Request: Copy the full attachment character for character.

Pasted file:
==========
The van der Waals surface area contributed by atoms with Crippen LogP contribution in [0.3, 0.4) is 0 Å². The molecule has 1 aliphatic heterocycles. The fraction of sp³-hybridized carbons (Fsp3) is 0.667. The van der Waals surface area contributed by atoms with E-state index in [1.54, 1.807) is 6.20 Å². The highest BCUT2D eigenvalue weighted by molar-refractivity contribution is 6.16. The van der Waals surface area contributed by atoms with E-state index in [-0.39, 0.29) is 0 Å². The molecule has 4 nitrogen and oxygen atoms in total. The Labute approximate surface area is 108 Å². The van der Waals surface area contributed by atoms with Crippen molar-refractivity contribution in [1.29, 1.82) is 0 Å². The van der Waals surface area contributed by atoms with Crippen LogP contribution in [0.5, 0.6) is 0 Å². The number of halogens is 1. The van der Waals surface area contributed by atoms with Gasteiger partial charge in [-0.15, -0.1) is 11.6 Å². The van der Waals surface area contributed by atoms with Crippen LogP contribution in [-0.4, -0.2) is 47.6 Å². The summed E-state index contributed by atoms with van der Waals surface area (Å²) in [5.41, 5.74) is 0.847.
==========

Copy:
The van der Waals surface area contributed by atoms with Crippen LogP contribution in [0.3, 0.4) is 0 Å². The molecule has 1 aliphatic heterocycles. The fraction of sp³-hybridized carbons (Fsp3) is 0.667. The van der Waals surface area contributed by atoms with E-state index in [1.54, 1.807) is 6.20 Å². The highest BCUT2D eigenvalue weighted by molar-refractivity contribution is 6.16. The van der Waals surface area contributed by atoms with E-state index in [-0.39, 0.29) is 0 Å². The molecule has 4 nitrogen and oxygen atoms in total. The Labute approximate surface area is 108 Å². The van der Waals surface area contributed by atoms with Crippen molar-refractivity contribution in [1.29, 1.82) is 0 Å². The van der Waals surface area contributed by atoms with Crippen LogP contribution in [0.5, 0.6) is 0 Å². The number of halogens is 1. The van der Waals surface area contributed by atoms with Gasteiger partial charge in [-0.15, -0.1) is 11.6 Å². The van der Waals surface area contributed by atoms with Crippen LogP contribution in [-0.4, -0.2) is 47.6 Å². The summed E-state index contributed by atoms with van der Waals surface area (Å²) in [5.41, 5.74) is 0.847.